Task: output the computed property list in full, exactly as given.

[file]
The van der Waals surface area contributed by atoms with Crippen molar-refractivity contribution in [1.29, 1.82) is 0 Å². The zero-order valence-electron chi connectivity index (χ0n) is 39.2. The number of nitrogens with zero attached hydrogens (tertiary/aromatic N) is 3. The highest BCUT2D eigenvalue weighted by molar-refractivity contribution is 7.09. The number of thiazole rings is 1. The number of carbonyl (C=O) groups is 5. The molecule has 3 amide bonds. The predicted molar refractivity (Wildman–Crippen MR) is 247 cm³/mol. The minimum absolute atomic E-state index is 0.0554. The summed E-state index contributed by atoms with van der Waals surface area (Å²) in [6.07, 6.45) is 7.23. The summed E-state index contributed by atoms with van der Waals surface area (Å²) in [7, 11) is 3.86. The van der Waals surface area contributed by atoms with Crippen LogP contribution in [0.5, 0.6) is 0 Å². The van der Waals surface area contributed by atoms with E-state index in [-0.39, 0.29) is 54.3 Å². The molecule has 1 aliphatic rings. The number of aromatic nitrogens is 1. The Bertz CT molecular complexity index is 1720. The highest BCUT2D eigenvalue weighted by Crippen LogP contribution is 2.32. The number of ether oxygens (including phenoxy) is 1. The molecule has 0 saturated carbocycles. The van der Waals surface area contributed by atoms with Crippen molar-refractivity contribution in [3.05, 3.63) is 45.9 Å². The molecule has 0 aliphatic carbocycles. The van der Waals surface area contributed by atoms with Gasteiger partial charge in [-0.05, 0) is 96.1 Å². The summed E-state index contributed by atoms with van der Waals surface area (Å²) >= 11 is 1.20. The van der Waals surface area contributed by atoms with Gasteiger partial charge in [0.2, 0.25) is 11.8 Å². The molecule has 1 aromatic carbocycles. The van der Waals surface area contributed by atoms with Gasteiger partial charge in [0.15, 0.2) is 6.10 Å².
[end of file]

The van der Waals surface area contributed by atoms with Crippen molar-refractivity contribution in [1.29, 1.82) is 0 Å². The zero-order valence-electron chi connectivity index (χ0n) is 39.2. The number of nitrogens with zero attached hydrogens (tertiary/aromatic N) is 3. The highest BCUT2D eigenvalue weighted by molar-refractivity contribution is 7.09. The number of thiazole rings is 1. The number of carbonyl (C=O) groups is 5. The molecule has 3 amide bonds. The predicted molar refractivity (Wildman–Crippen MR) is 247 cm³/mol. The minimum absolute atomic E-state index is 0.0554. The summed E-state index contributed by atoms with van der Waals surface area (Å²) in [6.07, 6.45) is 7.23. The summed E-state index contributed by atoms with van der Waals surface area (Å²) in [7, 11) is 3.86. The van der Waals surface area contributed by atoms with Crippen LogP contribution in [0.5, 0.6) is 0 Å². The van der Waals surface area contributed by atoms with E-state index in [-0.39, 0.29) is 54.3 Å². The molecule has 1 aliphatic rings. The number of aromatic nitrogens is 1. The Bertz CT molecular complexity index is 1720. The highest BCUT2D eigenvalue weighted by Crippen LogP contribution is 2.32. The number of ether oxygens (including phenoxy) is 1. The molecule has 0 saturated carbocycles. The van der Waals surface area contributed by atoms with Crippen molar-refractivity contribution in [3.05, 3.63) is 45.9 Å². The molecule has 0 aliphatic carbocycles. The van der Waals surface area contributed by atoms with Gasteiger partial charge in [-0.05, 0) is 96.1 Å². The summed E-state index contributed by atoms with van der Waals surface area (Å²) >= 11 is 1.20. The van der Waals surface area contributed by atoms with Gasteiger partial charge in [0.2, 0.25) is 11.8 Å². The molecule has 1 aromatic carbocycles. The van der Waals surface area contributed by atoms with Gasteiger partial charge in [0.15, 0.2) is 6.10 Å².